I am an inveterate journal keeper. Partially, it's because it helps me organize thoughts and emotions, but mostly it's because I am an unapologetic egomaniac. Since my sophomore year of high school, I have held steadfast in my belief that someday, every episode from my pathetic personal life—each bout of drunken karaoke with B-list rock stars and every anti- climactic sexual tryst—will weave itself into a narrative that provides the telling backdrop to my influential career. Ha.
Of course, I have no intention of writing that epic myself. Perhaps in my twilight years I'll pen a self-indulgent autobiographical doodad for drug money, but the task of recounting my life in all its compelling minutiae will ultimately fall to another. Control freak that I am, many years ago I half-jokingly designated a childhood friend as that biographer, promising him posthumous access to not just my journals but years of correspondence, photo albums, and mix tapes, too.
Upon learning of this, my mother announced that if that was the case, she had every intention of penning her own memoir—something like Setting the Story Straight or My Son, That Liar—drawn from our family's storehouse of artifacts and anecdotes. Although initially amused by this prospect, wondering how Mom would whitewash topics like my homosexuality and boozing, upon further consideration I blanched. Her version of events would strike a severe blow to my calculated mythology. I want the world to know my face from photos of me snuggling with Robbie Williams, not pulling on my tights for the Renaissance Faire.
Ultimately, the contents of my journals, wherein I have always done my damnedest to avoid fictionalizing events (elsewhere, I habitually embellish stories to garner bigger laughs or impress people), will be the proof that makes the pudding. The stories collected there will probably make my life as I have led my "official" biographer to view it seem somewhat bland in comparison, while Mom will pass out cold when she finds out what really happened on Halloween night 1983.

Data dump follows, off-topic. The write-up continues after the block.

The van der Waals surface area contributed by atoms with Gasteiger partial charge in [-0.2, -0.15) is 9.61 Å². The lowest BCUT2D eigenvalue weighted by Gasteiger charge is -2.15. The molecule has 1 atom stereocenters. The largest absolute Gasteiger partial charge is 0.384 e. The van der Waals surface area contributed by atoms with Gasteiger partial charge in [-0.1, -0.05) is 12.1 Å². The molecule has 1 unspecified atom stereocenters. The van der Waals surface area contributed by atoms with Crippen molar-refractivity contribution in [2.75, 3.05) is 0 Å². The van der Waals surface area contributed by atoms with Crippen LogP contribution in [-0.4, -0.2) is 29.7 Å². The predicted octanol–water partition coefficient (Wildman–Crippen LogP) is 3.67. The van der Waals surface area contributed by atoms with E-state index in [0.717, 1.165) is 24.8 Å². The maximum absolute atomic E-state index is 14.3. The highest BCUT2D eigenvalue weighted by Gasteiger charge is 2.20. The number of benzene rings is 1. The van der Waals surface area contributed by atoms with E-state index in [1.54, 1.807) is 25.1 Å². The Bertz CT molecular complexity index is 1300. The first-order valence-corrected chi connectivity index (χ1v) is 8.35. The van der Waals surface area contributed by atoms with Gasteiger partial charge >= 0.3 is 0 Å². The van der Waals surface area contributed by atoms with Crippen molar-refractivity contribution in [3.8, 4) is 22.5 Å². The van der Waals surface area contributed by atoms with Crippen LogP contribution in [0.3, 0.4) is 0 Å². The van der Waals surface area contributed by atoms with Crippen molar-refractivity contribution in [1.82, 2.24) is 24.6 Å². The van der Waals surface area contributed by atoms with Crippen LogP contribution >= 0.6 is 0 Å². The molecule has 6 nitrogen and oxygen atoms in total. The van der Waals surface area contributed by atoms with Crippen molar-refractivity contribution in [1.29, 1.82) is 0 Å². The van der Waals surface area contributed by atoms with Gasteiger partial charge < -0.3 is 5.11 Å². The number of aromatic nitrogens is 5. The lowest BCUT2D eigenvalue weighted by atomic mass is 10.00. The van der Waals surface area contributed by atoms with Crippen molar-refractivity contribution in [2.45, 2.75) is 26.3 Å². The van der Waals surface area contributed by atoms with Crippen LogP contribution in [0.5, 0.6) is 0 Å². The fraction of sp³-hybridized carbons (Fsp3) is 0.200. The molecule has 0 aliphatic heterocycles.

Such is the nature of documenting history. Everyone's version of events differs. The Truth is arrived at through the painstaking collection of as much data as possible and distilling it into a narrative that more or less nails down events as they occurred. But human beings are notoriously fallible—and that's what can make re- examining the past truly exciting. The best works of history are those that conjure up not only dates and events but the cultural zeitgeist and dissenting opinions as well.
I have been pondering this a lot while reading two new books, We Got the Neutron Bomb: The Untold Story of L.A. Punk (Three Rivers Press) and Dance of Days: Two Decades of Punk in the Nation's Capital (Soft Skull Press). The former, written by SPIN scribe Mark Spitz and Brendan Mullen, founder of key punk venue the Masque, is an oral history of the Los Angeles underground music scene, reaching back to the Doors in the late '60s and concluding with Pat Smear from the Germs being recruited by Nirvana in 1993. Incorporating testimonies from over 150 participants, it recounts in rapid-fire prose the rise of seminal artists, including the Runaways, X, and Black Flag, as well as key influences that slipped under the radar, like Seattle expats the Screamers. The juxtaposition of anecdotes frequently illuminates jarring discrepancies, particularly concerning the sordid rise of the Go-Go's.
Dance of Days takes a different tack. Though their cast of characters is almost as sprawling, authors Mark Anderson (co-founder of the punk activist collective Positive Force) and D.C. music journalist Mark Jenkins consistently keep the emphasis on the evolution of the overall scene—starting with forefathers the Slickee Boys in the late '70s and wrapping up with Riot Grrrl—rather than individuals. The erratic exploits of the oft underrated Bad Brains aside, the bulk of the reporting takes on a rather sober tone. Yes, many of the main players in the harDCore movement of the early '80s eschewed sex and drugs in pursuit of placing sole emphasis on rock and roll, but the resulting excitement often gets diluted in the translation here.
Both books are extremely well researched and, when taken together, offer a thought-provoking comparison study; both scenes, for example, went from being composed largely of vibrant female participants to becoming increasingly male-dominated as younger suburban boys brought machismo and violence into the mix. But ultimately Neutron Bomb proves the more compelling read, because its prose comes at the reader the way I remember experiencing punk rock: fast and colorful, scary and exhilarating. Dance of Days is over 100 pages longer and earnest almost to a fault. I found myself setting it aside with sentiments I'm sure the future ward of my treasured journals will echo: "Good story, but it needed a better editor."